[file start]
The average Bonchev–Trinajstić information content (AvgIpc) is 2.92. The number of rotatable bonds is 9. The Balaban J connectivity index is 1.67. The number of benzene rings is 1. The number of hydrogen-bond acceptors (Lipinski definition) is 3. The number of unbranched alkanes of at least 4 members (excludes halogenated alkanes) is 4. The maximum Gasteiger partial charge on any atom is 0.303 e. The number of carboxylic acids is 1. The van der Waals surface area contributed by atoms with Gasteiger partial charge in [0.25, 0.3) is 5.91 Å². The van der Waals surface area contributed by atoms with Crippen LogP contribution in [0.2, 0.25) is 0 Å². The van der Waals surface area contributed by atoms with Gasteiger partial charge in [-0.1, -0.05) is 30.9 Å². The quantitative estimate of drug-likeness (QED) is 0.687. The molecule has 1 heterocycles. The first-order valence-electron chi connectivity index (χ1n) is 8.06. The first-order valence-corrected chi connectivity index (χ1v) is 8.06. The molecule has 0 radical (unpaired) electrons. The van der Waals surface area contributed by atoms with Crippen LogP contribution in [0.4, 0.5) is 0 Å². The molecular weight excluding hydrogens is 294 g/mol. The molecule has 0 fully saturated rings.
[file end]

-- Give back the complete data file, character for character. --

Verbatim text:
The average Bonchev–Trinajstić information content (AvgIpc) is 2.92. The number of rotatable bonds is 9. The Balaban J connectivity index is 1.67. The number of benzene rings is 1. The number of hydrogen-bond acceptors (Lipinski definition) is 3. The number of unbranched alkanes of at least 4 members (excludes halogenated alkanes) is 4. The maximum Gasteiger partial charge on any atom is 0.303 e. The number of carboxylic acids is 1. The van der Waals surface area contributed by atoms with Gasteiger partial charge in [0.25, 0.3) is 5.91 Å². The van der Waals surface area contributed by atoms with Crippen LogP contribution in [0.2, 0.25) is 0 Å². The van der Waals surface area contributed by atoms with Gasteiger partial charge in [-0.1, -0.05) is 30.9 Å². The quantitative estimate of drug-likeness (QED) is 0.687. The molecule has 1 heterocycles. The first-order valence-electron chi connectivity index (χ1n) is 8.06. The first-order valence-corrected chi connectivity index (χ1v) is 8.06. The molecule has 0 radical (unpaired) electrons. The van der Waals surface area contributed by atoms with Crippen LogP contribution in [0.4, 0.5) is 0 Å². The molecular weight excluding hydrogens is 294 g/mol. The molecule has 0 fully saturated rings.